Canmore has always had a place in my heart, but this trip intensified my love for the mountains.
Ever since I was a kid, we would go on family vacations to the mountains to ski. We would go to Utah normally and ski all of the big resorts around Park City, but on occasion, we would make a trip within our beautiful country and just head West to Alberta. These ski trips normally did not allow for much time in the cities or towns surrounding the mountains, we would get to the hill before the lifts opened, and ski until they closed then get back to our chalet and recuperate for the next day with more of the same. I am by no means complaining! As a child, and even now, all I wanted to do was ski. Nothing would get in the way of me and the mountain, but as I have gotten older and travelled the world, I am not always in locations at the time of year that I would like to be. This means that sometimes, I am in a ski town when there is no snow, so I am forced to see it from another angle. As a photographer, I like to think that I have gotten pretty good at seeing places in a different light and trying to make the best of a location no matter what, and this applies to Canmore also. I have now been there twice outside of ski season and have had almost as much fun as when I had the opportunity to ski.
The hiking, mountain biking, rock climbing, skiing, and photography opportunities that surround the Banff national park are to die for. Luckily we will be staying with one of my best friends, who has been visiting the park frequently for most of his life and is now a local to Canmore. He and his wife will be our guides for the week as we explore some local spots and hike a few of their favourite trails. The first hike we went on took us up to Quarry lake, and past an amazing waterfall along the way.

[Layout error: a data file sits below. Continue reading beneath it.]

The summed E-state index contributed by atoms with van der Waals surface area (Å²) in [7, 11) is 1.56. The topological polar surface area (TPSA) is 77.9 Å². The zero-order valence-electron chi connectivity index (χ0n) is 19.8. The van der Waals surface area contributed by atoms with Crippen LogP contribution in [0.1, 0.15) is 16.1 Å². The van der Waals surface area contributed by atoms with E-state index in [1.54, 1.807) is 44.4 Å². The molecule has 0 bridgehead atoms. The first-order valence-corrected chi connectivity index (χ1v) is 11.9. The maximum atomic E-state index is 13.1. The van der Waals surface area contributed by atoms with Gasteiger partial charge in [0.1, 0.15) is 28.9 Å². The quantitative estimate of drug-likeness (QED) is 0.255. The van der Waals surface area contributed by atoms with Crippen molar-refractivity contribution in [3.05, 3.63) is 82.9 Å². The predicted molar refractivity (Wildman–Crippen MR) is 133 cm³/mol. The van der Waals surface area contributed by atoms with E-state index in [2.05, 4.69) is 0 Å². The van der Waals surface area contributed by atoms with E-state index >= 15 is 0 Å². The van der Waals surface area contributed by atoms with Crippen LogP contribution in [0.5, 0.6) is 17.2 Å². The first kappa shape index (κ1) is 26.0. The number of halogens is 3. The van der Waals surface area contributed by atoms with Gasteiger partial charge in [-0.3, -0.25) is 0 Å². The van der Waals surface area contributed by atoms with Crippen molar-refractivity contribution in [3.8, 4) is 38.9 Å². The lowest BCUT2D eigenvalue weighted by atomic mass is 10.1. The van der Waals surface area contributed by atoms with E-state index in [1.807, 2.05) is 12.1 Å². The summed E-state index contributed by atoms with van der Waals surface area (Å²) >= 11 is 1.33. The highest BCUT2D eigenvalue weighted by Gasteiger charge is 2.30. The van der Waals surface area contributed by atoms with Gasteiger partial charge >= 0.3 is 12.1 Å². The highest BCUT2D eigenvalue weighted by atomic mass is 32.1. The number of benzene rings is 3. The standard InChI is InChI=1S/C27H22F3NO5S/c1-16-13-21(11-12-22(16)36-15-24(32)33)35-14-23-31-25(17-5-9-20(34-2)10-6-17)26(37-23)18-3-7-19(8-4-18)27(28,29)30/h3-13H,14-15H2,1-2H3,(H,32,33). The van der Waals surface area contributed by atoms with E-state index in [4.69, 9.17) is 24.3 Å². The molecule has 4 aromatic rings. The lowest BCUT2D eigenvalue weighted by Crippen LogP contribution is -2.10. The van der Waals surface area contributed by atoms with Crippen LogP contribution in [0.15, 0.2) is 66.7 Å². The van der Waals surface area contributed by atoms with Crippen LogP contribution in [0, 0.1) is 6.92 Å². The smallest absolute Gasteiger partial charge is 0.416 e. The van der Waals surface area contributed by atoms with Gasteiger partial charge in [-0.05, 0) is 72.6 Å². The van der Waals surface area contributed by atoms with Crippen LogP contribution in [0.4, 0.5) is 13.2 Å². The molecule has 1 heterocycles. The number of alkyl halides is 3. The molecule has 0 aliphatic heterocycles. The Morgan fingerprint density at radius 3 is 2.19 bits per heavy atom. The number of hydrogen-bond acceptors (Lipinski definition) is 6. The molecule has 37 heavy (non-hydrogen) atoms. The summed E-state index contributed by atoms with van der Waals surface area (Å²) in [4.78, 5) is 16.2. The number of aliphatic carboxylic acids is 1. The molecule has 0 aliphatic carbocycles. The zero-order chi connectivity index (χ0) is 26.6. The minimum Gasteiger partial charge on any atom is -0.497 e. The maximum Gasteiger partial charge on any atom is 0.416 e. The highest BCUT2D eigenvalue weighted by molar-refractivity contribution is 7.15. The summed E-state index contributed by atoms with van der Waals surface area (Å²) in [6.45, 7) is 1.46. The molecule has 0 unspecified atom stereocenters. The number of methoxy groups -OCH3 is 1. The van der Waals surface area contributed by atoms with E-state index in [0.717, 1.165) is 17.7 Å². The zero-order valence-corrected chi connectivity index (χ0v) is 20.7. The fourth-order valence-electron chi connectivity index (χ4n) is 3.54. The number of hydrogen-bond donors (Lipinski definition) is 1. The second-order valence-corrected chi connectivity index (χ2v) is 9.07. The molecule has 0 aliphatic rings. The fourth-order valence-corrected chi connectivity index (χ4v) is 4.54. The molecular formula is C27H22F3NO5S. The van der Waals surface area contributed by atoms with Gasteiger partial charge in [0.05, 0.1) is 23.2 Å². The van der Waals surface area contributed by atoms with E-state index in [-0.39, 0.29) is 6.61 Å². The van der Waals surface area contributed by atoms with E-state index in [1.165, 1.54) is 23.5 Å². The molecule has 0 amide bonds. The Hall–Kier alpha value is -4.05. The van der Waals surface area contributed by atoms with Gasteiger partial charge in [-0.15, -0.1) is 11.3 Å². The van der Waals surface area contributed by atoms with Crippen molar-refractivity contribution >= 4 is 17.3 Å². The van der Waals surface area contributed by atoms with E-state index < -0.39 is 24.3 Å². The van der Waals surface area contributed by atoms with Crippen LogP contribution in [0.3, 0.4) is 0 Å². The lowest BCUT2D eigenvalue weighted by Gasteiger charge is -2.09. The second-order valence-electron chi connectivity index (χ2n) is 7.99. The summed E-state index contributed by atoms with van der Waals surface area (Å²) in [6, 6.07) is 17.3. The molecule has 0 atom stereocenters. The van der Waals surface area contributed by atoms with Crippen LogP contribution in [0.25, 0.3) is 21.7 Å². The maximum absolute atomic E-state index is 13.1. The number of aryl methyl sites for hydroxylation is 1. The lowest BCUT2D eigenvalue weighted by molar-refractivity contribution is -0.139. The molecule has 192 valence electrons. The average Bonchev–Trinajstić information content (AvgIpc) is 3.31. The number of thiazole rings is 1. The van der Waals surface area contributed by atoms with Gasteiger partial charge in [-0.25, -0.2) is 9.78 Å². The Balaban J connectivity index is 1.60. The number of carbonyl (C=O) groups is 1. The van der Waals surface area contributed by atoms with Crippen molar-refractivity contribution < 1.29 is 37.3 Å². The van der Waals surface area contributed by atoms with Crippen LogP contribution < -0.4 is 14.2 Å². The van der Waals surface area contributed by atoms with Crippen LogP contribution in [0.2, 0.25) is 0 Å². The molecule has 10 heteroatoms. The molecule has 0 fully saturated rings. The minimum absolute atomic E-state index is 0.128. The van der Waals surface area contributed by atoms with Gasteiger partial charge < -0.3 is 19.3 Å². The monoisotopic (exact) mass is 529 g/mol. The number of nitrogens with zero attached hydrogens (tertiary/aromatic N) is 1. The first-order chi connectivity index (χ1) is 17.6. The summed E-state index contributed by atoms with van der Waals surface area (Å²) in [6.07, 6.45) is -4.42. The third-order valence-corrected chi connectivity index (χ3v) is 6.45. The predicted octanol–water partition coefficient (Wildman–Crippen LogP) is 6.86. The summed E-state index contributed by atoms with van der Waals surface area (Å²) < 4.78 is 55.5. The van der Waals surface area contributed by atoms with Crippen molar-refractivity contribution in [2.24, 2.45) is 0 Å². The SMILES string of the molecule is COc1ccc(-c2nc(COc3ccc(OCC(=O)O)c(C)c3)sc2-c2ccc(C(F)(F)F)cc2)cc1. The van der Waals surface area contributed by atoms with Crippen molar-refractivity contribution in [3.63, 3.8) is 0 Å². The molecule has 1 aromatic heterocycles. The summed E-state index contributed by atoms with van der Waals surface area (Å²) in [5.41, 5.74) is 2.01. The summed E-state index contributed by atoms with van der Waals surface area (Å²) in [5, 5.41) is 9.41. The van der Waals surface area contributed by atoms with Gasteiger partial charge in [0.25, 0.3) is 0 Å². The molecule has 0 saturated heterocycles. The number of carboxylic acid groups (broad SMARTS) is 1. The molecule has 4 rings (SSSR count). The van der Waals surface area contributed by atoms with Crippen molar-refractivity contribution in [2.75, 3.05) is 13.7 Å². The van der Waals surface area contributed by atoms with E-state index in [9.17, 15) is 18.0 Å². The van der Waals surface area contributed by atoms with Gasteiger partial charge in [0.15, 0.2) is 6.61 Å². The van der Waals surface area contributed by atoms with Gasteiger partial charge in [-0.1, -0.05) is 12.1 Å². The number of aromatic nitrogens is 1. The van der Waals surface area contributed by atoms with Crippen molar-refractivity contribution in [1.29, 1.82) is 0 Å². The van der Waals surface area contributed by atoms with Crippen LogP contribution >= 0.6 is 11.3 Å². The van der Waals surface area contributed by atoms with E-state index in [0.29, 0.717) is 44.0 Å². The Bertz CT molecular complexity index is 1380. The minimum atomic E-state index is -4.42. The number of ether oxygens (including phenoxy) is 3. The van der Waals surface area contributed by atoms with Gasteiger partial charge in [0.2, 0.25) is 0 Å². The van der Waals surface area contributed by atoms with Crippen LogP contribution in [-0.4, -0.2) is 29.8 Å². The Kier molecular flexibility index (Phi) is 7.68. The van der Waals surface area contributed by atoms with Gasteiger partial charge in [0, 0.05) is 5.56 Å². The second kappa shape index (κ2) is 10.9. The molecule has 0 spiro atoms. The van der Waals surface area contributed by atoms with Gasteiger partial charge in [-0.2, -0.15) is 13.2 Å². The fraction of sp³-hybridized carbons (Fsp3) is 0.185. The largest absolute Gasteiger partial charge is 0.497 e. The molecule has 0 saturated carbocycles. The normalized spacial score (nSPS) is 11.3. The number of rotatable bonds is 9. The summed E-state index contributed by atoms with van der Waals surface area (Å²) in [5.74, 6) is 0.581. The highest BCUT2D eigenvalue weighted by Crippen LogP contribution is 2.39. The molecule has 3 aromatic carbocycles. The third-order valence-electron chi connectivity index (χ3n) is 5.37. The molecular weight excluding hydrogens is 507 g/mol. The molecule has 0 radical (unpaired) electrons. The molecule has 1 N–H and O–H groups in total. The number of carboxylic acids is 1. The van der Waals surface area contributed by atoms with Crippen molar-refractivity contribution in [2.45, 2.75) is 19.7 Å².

This hike was not too challenging and was a great way to get our feet under us and test out my new hiking boots.
There are a few opportunities for photos along the way, the main one being this waterfall, which I was able to shoot from my tripod at the side of trail. We climbed up higher and came across a few small, calm ponds surrounded by evergreens and with a mountainous background, but sadly we arrived in the middle of the day and the light was very harsh. Ross showed me one of the local climbing spots up near the top of the hike and we headed back down to plan for the next day.
The next morning, I woke up early and headed out for a walk to see if I could find a nice place to watch the sunrise. As I walked through town, I was lucky enough to see the sun hit just the tops of the mountains, creating a beautiful warm glow. Walking through Canmore at sunrise is something you need to do, no matter how warm and comfortable your bed is, and how cold and snowy it may seem outside, if there is a break in the clouds and you get to watch the mountains light up, it will be worth it.
After helping Ross build some furniture for the new place, I went on a little drive on my own to photograph Two Jack Lake, closer to the town of Banff.